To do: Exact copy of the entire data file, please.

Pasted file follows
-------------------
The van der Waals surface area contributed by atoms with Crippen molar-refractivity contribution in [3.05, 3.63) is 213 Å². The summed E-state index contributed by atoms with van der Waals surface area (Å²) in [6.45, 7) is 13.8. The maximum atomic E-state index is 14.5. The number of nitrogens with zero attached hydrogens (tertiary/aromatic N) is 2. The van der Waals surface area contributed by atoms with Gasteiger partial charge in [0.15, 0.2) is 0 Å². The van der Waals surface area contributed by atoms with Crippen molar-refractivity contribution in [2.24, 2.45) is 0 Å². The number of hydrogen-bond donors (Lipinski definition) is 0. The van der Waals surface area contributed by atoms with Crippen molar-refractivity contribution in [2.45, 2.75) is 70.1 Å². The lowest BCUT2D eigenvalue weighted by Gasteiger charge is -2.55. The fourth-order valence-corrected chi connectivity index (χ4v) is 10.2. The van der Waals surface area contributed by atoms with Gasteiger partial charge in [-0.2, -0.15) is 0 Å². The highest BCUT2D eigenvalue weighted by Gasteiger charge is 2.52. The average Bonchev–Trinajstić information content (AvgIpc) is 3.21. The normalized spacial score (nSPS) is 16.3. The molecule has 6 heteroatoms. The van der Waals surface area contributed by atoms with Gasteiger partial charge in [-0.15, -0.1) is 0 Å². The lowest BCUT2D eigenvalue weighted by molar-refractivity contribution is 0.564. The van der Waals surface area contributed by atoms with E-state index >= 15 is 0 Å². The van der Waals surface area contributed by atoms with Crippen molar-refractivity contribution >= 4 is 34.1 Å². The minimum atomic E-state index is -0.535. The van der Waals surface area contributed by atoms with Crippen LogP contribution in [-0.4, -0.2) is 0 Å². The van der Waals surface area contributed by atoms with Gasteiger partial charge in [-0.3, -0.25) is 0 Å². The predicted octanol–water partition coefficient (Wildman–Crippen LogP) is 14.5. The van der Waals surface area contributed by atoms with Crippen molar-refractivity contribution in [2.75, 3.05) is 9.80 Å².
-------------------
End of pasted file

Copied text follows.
The van der Waals surface area contributed by atoms with Crippen molar-refractivity contribution in [3.05, 3.63) is 213 Å². The summed E-state index contributed by atoms with van der Waals surface area (Å²) in [6.45, 7) is 13.8. The maximum atomic E-state index is 14.5. The number of nitrogens with zero attached hydrogens (tertiary/aromatic N) is 2. The van der Waals surface area contributed by atoms with Gasteiger partial charge in [0.15, 0.2) is 0 Å². The van der Waals surface area contributed by atoms with Crippen molar-refractivity contribution in [2.24, 2.45) is 0 Å². The number of hydrogen-bond donors (Lipinski definition) is 0. The van der Waals surface area contributed by atoms with Crippen molar-refractivity contribution in [2.45, 2.75) is 70.1 Å². The lowest BCUT2D eigenvalue weighted by Gasteiger charge is -2.55. The fourth-order valence-corrected chi connectivity index (χ4v) is 10.2. The van der Waals surface area contributed by atoms with Gasteiger partial charge in [-0.2, -0.15) is 0 Å². The highest BCUT2D eigenvalue weighted by Gasteiger charge is 2.52. The average Bonchev–Trinajstić information content (AvgIpc) is 3.21. The normalized spacial score (nSPS) is 16.3. The molecule has 6 heteroatoms. The van der Waals surface area contributed by atoms with Gasteiger partial charge in [-0.15, -0.1) is 0 Å². The lowest BCUT2D eigenvalue weighted by molar-refractivity contribution is 0.564. The van der Waals surface area contributed by atoms with E-state index >= 15 is 0 Å². The van der Waals surface area contributed by atoms with Crippen molar-refractivity contribution >= 4 is 34.1 Å². The minimum atomic E-state index is -0.535. The van der Waals surface area contributed by atoms with Crippen LogP contribution in [-0.4, -0.2) is 0 Å². The van der Waals surface area contributed by atoms with Gasteiger partial charge in [-0.3, -0.25) is 0 Å². The predicted octanol–water partition coefficient (Wildman–Crippen LogP) is 14.5. The van der Waals surface area contributed by atoms with Crippen molar-refractivity contribution in [2.75, 3.05) is 9.80 Å².